Hyperglycemia Exacerbates Burn-Induced Liver Inflammation via Noncanonical Nuclear Factor-κB Pathway Activation
Hyperglycemia and inflammation are hallmarks of burn injury. In this study, we used a rat model of hyperglycemia and burn injury to investigate the effects of hyperglycemia on inflammatory responses in the liver. Hyperglycemia was induced in male Sprague-Dawley rats with streptozotocin (STZ) (35–40 mg/kg), followed by a 60% third-degree scald burn injury. Cytokine levels (by multiplex, in cytosolic liver extracts), hormones (by enzyme-linked immunosorbent assay (ELISA), in serum), nuclear factor (NF)-κB protein deoxyribonucleic acid (DNA) binding (by ELISA, in nuclear liver extracts) and liver functional panel (using VetScan, in serum) were measured at different time points up to 7 d after burn injury. Blood glucose significantly increased after burn injury in both groups with different temporal patterns. Hyperglycemic rats were capable of endogenous insulin secretion, which was enhanced significantly versus controls 12 h after burn injury. DNA binding data of liver nuclear extracts showed a robust and significant activation of the noncanonical NF-κB pathway in the hyperglycemic versus control burn animals, including increased NF-κB–inducing kinase expression (p < 0.05). Liver acute-phase proteins and cytokine expression were increased, whereas secretion of constitutive proteins was decreased after burn injury in hyperglycemic versus control animals (p < 0.05). These results indicate that burn injury to the skin rapidly activated canonical and noncanonical NF-κB pathways in the liver. Robust activation of the NF-κB noncanonical pathway was associated with increased expression of inflammatory markers and acute-phase proteins, and impaired glucose metabolism. Hyperglycemia is detrimental to burn outcome by augmenting inflammation mediated by hepatic noncanonical NF-κB pathway activation.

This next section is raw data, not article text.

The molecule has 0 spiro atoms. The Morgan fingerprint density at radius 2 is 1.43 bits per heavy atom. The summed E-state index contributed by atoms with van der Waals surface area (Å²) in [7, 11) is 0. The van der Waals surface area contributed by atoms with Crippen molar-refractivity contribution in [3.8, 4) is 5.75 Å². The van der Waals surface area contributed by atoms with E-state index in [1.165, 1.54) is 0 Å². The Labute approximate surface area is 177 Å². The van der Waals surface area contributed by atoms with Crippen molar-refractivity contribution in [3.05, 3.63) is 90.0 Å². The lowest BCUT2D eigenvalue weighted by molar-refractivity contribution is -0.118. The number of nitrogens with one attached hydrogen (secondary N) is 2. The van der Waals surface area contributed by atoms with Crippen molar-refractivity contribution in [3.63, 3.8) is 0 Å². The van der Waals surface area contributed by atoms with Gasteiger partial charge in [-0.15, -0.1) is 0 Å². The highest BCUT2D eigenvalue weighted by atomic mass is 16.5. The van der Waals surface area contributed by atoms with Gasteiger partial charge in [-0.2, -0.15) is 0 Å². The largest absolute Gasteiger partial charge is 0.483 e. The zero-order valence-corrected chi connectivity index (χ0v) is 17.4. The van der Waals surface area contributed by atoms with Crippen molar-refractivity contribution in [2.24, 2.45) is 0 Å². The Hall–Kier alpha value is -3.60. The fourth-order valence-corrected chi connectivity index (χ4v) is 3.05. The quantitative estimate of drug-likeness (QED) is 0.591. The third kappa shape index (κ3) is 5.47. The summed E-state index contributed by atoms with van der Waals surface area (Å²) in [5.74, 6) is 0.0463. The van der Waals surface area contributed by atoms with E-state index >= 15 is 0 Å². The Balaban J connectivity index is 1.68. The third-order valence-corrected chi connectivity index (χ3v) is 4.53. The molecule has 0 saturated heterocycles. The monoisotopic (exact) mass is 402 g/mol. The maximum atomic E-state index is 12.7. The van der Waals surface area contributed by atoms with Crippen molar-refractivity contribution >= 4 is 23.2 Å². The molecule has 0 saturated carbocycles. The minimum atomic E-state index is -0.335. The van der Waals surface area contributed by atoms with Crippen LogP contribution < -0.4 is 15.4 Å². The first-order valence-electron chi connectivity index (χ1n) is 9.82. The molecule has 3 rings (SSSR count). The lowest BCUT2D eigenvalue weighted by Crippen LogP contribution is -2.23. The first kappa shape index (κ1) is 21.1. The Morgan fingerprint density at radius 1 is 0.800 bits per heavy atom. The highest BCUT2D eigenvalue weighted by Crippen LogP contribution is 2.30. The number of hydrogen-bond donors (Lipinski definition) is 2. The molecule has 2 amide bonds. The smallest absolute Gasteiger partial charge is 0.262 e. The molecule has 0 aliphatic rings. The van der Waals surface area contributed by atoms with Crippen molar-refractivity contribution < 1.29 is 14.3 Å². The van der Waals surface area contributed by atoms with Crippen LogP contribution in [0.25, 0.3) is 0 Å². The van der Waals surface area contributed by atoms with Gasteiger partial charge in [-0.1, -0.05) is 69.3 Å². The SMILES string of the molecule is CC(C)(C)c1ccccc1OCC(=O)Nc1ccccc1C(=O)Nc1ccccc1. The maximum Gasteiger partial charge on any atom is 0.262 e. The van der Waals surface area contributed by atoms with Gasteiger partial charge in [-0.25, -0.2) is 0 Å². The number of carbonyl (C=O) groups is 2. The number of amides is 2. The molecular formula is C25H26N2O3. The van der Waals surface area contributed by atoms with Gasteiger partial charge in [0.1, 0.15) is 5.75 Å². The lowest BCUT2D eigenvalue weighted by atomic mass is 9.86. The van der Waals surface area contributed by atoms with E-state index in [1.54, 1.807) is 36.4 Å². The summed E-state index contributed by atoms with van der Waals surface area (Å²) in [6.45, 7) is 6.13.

This work was supported by grants 8640 and 8660 from the Shriners of North America; grants GM RO1 GM087285-01, GM87285-01A2 and T32 GM08256-07, from the National Institutes of Health (NIH); Canadian Institutes of Health Research no. 123336; CFI Leader’s Opportunity Fund project no. 25407; NIH and Physicians’ Services Incorporated Foundation—health research grant program.
The authors would like to thank Robert Kraft, Ahmed Al-Mousawi and Mary Kelly for help with animal experiments and Maricella Pantoja for technical assistance in running the assays.
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